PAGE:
‘Girl with the Dragon Tattoo’ International Trailer is Shorter, Not Sweeter

Published 4 years ago by , Updated October 4th, 2011 at 5:13 pm,

Girl With The Dragon Tattoo International Trailer Girl with the Dragon Tattoo International Trailer is Shorter, Not Sweeter

As fans of Stieg Larsson’s The Girl with the Dragon Tattoo already know, this story – about murder, abuse, deception, and a most unlikely team of investigators – is anything but “sweet.”

On the other hand, when comparing today’s international trailer for director David Fincher’s Dragon Tattoo adaptation to the four-minute extended trailer that debuted a few weeks back, the phrase “short and sweet” is certainly applicable.

For those who haven’t read the novels, or spent four minutes watching and learning what this film is all about, here’s an official synopsis for The Girl with the Dragon Tattoo:

The film is based on Stieg Larsson’s internationally best-selling novel centering on a murder mystery looking as far back as 40 years at the disappearance of Harriet Vanger, a scion of one of Sweden’s wealthiest families. All these years later, her aged uncle (Christopher Plummer) continues to seek the truth. He hires Mikael Blomkvist (Daniel Craig), a crusading journalist recently trapped by a libel conviction, to investigate. He is aided by the pierced and tattooed punk prodigy Lisbeth Salander (Rooney Mara). Together they tap into a vein of unfathomable iniquity and astonishing corruption.

Now, watch the international trailer, which is pretty much a truncated version of the full-length trailer:

Fincher and Co. are in fact delivering their own adaptation of the book, and are NOT remaking the Swedish films – a continuing misconception amongst some movie fans. From what we’ve seen so far, Fincher’s version:

  1. Is a more polished and pristine in its darkly beautiful visual composition – as opposed to the low-budget cable movie look of the Swedish version.
  2.  Has Mara, who is (visually speaking) closer to Larsson’s description of Goth Hacker Lisbeth Salander then Swedish actress Noomi Rapace was.
  3. Is sticking closer to plot and character arcs of Larsson’s novel than the Swedish version did (Robin Wright’s Erika Berger being the biggest difference).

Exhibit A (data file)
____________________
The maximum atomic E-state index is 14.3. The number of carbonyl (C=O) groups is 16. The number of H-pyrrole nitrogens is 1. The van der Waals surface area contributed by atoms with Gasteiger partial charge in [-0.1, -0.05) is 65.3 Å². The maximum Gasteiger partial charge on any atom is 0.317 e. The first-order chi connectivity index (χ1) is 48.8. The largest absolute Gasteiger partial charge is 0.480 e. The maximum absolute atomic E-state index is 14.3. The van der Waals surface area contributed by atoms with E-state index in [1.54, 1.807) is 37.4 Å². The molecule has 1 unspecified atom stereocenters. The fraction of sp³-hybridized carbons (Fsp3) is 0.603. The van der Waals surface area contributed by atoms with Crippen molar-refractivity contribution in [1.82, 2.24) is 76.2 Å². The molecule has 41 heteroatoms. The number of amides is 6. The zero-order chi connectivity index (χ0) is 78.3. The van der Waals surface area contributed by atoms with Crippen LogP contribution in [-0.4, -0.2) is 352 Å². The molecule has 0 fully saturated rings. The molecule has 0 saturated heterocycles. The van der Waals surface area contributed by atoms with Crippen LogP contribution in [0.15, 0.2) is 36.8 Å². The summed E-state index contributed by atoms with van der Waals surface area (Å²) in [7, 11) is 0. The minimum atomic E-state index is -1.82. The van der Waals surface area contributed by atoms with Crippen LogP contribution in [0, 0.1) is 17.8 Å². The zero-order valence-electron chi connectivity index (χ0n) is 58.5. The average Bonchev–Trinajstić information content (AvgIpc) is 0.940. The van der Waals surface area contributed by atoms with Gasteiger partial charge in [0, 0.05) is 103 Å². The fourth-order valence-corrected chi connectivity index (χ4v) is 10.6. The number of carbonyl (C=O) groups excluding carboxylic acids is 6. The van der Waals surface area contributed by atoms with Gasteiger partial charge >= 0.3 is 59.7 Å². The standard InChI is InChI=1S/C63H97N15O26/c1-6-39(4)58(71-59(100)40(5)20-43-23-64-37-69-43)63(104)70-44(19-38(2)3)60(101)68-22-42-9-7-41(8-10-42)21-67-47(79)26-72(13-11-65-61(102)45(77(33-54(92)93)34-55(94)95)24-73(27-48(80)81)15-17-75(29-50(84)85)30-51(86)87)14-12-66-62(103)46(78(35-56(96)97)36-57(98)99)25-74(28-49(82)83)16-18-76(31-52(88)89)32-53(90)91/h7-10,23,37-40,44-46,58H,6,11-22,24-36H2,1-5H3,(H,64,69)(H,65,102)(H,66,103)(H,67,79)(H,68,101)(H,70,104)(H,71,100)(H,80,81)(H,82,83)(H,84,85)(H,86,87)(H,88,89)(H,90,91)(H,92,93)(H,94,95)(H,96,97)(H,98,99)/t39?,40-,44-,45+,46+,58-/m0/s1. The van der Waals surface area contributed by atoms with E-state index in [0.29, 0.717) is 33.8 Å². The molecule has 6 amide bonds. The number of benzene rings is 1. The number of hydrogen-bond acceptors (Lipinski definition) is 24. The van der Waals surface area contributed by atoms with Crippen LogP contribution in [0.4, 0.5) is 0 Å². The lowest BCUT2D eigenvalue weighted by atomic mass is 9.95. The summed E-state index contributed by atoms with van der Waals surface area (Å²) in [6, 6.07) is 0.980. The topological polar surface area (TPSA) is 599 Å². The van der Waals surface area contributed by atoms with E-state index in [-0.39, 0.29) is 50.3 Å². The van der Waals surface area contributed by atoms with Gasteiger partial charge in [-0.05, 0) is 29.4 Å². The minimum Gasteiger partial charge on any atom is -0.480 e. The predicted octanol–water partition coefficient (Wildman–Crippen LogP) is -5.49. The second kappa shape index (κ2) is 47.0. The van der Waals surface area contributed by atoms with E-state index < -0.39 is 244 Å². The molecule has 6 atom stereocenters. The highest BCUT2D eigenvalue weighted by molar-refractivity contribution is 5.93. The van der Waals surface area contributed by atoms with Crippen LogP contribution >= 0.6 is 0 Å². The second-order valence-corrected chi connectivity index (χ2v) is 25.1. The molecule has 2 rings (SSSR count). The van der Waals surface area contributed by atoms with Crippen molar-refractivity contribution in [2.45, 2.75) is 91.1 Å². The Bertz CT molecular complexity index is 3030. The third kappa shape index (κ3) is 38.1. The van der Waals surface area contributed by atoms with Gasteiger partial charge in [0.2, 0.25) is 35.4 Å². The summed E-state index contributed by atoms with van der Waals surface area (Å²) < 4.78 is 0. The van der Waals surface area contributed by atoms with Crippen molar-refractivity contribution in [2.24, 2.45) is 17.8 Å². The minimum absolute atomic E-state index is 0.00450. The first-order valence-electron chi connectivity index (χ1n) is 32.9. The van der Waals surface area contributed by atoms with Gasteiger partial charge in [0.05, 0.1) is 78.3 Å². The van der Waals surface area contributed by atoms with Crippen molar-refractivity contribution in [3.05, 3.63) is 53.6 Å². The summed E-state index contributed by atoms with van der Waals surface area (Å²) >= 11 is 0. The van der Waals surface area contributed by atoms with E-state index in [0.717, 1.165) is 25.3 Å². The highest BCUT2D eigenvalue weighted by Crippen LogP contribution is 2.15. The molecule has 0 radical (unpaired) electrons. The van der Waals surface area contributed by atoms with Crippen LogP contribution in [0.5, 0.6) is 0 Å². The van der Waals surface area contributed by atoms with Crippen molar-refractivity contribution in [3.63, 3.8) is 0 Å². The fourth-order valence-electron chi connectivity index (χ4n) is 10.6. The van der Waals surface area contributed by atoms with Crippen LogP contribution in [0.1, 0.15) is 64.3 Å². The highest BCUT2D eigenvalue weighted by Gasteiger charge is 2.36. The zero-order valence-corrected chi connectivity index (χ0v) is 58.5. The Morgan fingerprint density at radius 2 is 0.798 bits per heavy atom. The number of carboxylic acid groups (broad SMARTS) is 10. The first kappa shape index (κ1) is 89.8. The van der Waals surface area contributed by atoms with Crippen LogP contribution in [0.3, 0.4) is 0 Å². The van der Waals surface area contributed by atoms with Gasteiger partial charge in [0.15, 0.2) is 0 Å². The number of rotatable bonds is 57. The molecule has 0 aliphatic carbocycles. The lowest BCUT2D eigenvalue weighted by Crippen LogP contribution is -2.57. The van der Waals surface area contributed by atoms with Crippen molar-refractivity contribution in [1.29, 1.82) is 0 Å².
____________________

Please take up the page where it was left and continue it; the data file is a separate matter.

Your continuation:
4. Will have a slamming soundtrack by Oscar-winning Social Network composers Trent Reznor and Atticus Ross.

For those reasons alone, I for one am looking forward to this new interpretation of Larsson’s work. How about you?

The Girl with the Dragon Tattoo will be in theaters on December 21, 2011.

Source: Sony Pictures

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  1. As a fan of the books and the previous films, I am really pumped to see this. Can’t wait.

  2. This looks incredible. Much better than the original films.

  3. The original trilogy is brilliant, very unfair to call it a cable movie look just because it wasn’t made on a Hollywood budget.

  4. What Luke said. This version looks decent, but there’s no reason to criticize what really was a great movie. Just because it’s American doesn’t make it better. And in my opinion, Noomi Rapace’s performance of Lisbeth was incredible, so the fact that she doesn’t 100% match the book description really doesn’t matter at all when it comes down to it. (For what it’s worth, I’ve read all the books and to me, Noomi looked exactly like the description.)

    • I have to disagree. I too have read the books (albeit translated into English), and I find Rooney Mara to be a better physical resemblance to Lisbeth. She has the frail, bordering on anorexic frame and boyish looks that Salander was described as having. And her whole look is like a warning sign to keep your distance